I need to read it a couple more time to get my thoughts about it better ordered.

Still, take a peek at this “I feel like this too” article by Vijay Prashad titled “Letter to a Young American Hindu

Though, why title it and limit it to an American Hindu?
I identify with so much of the article, but am not even close to being an american hindu?

So, chew on this gem, while I get back to reading …

Indian Honeycomb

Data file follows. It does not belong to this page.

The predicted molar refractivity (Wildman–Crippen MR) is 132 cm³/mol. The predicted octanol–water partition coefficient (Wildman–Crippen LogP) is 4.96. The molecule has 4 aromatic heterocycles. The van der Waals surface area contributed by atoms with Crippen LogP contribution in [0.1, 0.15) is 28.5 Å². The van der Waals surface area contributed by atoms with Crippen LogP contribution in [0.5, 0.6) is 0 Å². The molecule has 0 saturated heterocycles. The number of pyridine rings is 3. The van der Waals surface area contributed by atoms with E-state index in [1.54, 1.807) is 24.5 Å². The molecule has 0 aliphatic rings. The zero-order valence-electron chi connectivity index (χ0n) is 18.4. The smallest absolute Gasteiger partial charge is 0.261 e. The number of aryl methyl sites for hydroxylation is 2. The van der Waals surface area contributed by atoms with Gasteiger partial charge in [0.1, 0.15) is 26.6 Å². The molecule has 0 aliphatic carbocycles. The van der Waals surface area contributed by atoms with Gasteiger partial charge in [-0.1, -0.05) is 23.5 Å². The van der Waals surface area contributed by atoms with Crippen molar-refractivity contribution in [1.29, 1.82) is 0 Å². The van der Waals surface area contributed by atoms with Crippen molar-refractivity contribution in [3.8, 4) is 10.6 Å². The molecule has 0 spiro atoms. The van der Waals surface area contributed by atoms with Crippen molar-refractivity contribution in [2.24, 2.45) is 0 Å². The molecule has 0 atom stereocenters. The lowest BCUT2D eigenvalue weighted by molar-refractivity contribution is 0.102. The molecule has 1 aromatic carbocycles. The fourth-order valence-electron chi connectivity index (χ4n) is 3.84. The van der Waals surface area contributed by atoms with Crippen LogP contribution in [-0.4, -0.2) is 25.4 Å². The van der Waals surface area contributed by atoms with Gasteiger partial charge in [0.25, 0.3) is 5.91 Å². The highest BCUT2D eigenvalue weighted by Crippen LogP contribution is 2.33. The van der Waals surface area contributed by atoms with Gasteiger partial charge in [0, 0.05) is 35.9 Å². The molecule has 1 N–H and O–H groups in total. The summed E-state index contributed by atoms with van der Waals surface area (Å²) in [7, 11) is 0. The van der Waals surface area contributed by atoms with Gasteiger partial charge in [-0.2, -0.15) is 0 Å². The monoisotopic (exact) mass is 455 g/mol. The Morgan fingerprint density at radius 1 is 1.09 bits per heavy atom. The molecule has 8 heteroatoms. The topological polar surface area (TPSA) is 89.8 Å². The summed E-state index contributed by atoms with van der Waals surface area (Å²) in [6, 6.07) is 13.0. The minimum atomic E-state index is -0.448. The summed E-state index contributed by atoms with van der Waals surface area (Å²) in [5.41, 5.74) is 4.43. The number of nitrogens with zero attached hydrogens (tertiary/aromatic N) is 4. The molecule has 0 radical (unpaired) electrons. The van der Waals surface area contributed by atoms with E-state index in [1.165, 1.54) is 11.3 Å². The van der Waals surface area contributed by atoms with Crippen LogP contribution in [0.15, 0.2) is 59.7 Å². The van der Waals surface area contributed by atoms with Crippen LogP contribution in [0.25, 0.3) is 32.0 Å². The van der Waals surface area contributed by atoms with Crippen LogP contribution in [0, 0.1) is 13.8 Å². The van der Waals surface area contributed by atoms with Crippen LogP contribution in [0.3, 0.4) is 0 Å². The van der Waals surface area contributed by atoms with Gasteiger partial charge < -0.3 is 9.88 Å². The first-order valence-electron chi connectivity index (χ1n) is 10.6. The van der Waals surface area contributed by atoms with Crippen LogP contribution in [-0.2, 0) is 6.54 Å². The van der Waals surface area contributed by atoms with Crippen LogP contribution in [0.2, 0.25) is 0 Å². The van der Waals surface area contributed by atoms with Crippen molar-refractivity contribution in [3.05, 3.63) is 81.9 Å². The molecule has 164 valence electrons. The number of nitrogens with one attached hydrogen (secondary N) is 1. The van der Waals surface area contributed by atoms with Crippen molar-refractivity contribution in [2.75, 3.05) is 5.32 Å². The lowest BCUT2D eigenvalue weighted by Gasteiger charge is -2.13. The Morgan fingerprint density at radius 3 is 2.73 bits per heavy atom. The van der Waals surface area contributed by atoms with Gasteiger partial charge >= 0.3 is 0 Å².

That complexity is something that Gandhi and others well understood. In 1992, the Anthropological Society of India published the first of an ongoing series of monographs with the omnibus title, The People of India. In this volume, the late K. S. Singh laid out the basic findings of this immense study of the Indian people. There are, he wrote, 4635 identifiable communities in India, “diverse in biological traits, dress, language, forms of worship, occupation, food habits, and kinship patterns. It is all these communities who in their essential ways of life express our national popular life.” Strikingly, the scholars working under Singh’s direction discovered the immense overlap across religious lines. They identified 775 traits that related to ecology, settlement, identity, food habits, marriage patterns, social customs, social organization, economy and occupation. What they found was that Hindus share 96.77% traits with Muslims, 91.19% with Buddhists, 88.99% with Sikhs, 77.46% with Jains (Muslims, in turn, share 91.18% with Buddhists and 89.95% with Sikhs). Because of this, Singh pointed out that Indian society was like a “honeycomb,” where each community is in constant and meaningful interaction with every other community. The boundaries between communities are more a fact of self-definition than of cultural distinction. This Gandhi knew implicitly. Unity was a fact of life, not a conceit of secular theory.